Consultant Bill Benton organizes for a living. Now he has a volunteer post that will test that talent.
As co-chairman of the new Leadership Committee on School Equity in Howard County, his task -- with fellow leader Mary Ellen Duncan -- is to keep 22 people from a variety of backgrounds on track so that by March 1 they agree on a set of recommendations to improve the school district.
This month, at their first meeting, committee members drafted a list of more than 40 education issues they considered priorities, from continuity in school leadership to the problem of inequitable fund-raising among schools. Now begins the difficult task of deciding what to concentrate on -- and staying focused.
That's where Benton comes in. Like Howard Community College President Duncan, the Ellicott City resident knows how to manage: He has 33 years of experience doing it for local, state, federal and international governments. A self-professed non-expert in education, he sees his role on the committee as not to offer opinions, but to ask questions, draw people out and ensure a report with specific recommendations based on facts is ready by the target date. Members next meet Dec. 9.
"March 1 is a very aggressive deadline but this will force us to do our work and not waste time," he said. "You know what you have to do by a given date, and you just do it."
Benton, 56, a tall man with an imposing figure and an easygoing manner, calls himself a workaholic -- although he's not so much consumed by what he does as fueled by it. Daughter Melissa Benton, 29, worked for him for about six months in 1994 and said she would tire before he did.
"It would be 12 o'clock at night, and we would be working on a project, and my dad would still be filled with energy," said the Virginia resident, laughing. " He's very devoted. Once he gets something in his head, he's pretty hard to shake."
When he helped her figure out which colleges to apply to, encouraging her to make criteria-based lists, he taught her not to let a problem daunt her because of its size, but to break it down and take small steps to solve it.
Longtime friend Luther W. Starnes thinks Benton's work habits make him an "excellent" choice to help lead the school equity committee: Starnes considers the man a master of research and organization, the kind of person who loves to find creative ways to solve problems.
"I've never known anybody who can do so much in such a short time," said Starnes, who first worked with Benton in 1971 when he organized independent agencies into what is now the state Department of Human Resources.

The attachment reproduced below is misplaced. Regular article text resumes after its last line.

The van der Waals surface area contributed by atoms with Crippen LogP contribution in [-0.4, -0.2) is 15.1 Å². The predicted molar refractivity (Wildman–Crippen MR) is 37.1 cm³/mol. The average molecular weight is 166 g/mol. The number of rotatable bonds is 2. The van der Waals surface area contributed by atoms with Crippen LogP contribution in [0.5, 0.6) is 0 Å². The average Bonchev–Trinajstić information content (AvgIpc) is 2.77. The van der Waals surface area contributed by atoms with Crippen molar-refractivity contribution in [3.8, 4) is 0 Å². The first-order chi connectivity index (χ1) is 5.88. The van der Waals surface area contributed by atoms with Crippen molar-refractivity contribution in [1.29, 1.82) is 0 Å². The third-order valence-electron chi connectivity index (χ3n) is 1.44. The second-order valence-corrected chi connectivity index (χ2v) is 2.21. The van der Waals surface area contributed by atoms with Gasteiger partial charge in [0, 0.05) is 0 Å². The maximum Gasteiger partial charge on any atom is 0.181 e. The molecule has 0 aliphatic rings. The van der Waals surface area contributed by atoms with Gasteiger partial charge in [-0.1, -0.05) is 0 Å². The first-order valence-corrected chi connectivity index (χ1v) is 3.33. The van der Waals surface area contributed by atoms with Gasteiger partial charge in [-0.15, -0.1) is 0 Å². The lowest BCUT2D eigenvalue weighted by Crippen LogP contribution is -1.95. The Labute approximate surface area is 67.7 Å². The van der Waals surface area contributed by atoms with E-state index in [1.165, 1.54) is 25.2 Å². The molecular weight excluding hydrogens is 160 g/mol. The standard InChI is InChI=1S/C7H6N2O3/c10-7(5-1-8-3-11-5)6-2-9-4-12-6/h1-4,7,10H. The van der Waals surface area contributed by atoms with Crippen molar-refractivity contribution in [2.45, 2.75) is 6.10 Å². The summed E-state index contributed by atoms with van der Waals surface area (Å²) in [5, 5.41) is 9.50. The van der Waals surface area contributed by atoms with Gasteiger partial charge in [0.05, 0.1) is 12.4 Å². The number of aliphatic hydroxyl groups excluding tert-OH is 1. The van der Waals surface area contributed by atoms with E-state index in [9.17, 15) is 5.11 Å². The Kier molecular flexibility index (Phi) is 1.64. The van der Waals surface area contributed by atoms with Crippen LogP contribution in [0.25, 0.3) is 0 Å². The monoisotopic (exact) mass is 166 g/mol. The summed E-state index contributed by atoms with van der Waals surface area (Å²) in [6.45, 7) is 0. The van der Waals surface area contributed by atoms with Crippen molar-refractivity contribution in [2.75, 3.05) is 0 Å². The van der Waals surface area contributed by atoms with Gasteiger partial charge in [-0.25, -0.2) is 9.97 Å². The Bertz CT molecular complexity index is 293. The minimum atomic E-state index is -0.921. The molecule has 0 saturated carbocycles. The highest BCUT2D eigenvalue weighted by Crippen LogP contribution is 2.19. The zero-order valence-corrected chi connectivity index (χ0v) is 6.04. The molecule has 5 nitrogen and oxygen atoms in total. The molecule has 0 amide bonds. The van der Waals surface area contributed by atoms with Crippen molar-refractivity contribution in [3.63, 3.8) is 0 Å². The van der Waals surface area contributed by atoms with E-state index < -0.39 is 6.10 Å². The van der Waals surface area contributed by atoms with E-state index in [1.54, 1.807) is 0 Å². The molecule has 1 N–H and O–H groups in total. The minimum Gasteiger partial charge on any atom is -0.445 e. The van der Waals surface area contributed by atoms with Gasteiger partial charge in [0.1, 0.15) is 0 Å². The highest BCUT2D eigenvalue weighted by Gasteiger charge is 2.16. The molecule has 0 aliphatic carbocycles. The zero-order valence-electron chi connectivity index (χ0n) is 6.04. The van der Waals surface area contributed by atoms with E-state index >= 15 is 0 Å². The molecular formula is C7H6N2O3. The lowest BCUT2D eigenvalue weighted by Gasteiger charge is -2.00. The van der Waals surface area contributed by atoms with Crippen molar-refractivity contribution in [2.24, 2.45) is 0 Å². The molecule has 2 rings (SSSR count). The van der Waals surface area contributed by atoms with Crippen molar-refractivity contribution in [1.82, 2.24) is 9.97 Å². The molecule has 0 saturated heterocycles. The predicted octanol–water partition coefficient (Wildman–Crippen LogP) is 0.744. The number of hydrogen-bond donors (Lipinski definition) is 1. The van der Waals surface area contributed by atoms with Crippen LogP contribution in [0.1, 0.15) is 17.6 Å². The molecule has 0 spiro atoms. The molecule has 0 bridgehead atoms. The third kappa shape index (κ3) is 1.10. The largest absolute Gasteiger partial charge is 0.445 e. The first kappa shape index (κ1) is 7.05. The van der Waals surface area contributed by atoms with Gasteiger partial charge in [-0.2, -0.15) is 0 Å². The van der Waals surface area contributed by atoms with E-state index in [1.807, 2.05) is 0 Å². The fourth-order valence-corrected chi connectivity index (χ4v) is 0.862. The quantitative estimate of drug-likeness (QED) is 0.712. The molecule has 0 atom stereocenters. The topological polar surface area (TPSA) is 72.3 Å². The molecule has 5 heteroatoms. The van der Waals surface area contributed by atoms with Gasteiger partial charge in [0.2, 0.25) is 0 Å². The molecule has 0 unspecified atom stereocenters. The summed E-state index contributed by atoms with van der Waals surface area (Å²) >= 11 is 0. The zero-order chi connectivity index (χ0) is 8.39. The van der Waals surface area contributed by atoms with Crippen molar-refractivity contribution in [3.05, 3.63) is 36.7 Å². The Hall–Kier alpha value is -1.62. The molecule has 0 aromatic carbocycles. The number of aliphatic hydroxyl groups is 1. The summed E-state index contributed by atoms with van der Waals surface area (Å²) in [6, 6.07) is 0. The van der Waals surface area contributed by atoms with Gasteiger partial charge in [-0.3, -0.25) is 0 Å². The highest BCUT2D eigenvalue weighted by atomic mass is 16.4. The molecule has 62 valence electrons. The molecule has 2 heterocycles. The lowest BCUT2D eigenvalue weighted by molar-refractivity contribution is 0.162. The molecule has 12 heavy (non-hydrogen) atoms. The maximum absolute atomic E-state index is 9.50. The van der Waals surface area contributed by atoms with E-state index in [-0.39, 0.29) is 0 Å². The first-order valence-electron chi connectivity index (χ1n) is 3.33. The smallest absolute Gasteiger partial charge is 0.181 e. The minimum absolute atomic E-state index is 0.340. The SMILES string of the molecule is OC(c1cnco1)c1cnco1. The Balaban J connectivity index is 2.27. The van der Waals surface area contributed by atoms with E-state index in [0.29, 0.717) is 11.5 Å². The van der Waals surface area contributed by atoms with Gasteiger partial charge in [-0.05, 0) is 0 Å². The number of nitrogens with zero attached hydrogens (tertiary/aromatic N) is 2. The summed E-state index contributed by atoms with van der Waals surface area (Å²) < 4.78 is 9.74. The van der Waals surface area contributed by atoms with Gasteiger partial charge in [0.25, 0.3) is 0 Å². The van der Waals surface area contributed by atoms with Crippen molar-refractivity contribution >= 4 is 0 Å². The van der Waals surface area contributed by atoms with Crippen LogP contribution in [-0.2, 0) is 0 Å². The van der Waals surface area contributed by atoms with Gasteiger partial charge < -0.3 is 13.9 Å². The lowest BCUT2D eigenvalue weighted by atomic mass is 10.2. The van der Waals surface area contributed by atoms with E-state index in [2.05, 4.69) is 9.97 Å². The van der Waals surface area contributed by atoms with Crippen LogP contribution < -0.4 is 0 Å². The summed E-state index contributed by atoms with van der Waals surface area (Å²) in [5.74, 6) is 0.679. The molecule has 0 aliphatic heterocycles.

Since 1993, Benton and his wife, Lynn Shaub Benton, have worked together in their consulting firm -- he's vice president and she's in the top role. Benton and Associates helps state and local governments with organization, management and finance, mostly in human services.
His work has steeped him in the concepts of process, accountability and resource allocation -- all issues important for the school system. But he plays down the idea that he's bringing more to the table than the knack for keeping things moving.
"I think I can help the group by drawing out of them their insights," he said. " This is a pretty superstar group. Each person brings something very significant here."
At the first meeting, Benton listened to committee members share diverse thoughts and recorded it all for the record -- boiling down complicated ideas concisely and quickly.
After the gathering, with the priorities set out on eight poster-size pages, he sat down and talked about the point of it all. He's not going to be happy if the report the committee puts together has no impact on the district: "I'd like to say, 'As a result of our work, this, this and this happened,' " he said.
A good sign for such an outcome, in his opinion, is that county politicians, community members and school officials all seem "very hungry for results."
County Executive James N. Robey and school Superintendent Michael E. Hickey formed the committee to address public concerns about differences in facilities, programs and services among the county schools, and ensure older buildings and schools with lagging academic performance receive the resources they need.
Benton wants to do his part to help the schools improve, not for the challenge -- although he likes a challenge -- and not simply because he thinks it's good for all residents. His daughter and his son, Michael, graduated from Centennial High School, and he was thankful that they received a solid education that helped them excel in college.
"He feels like he has a stake in this," said Melissa Benton. "He feels like it's still very important that that quality of education is kept for all children in Howard County."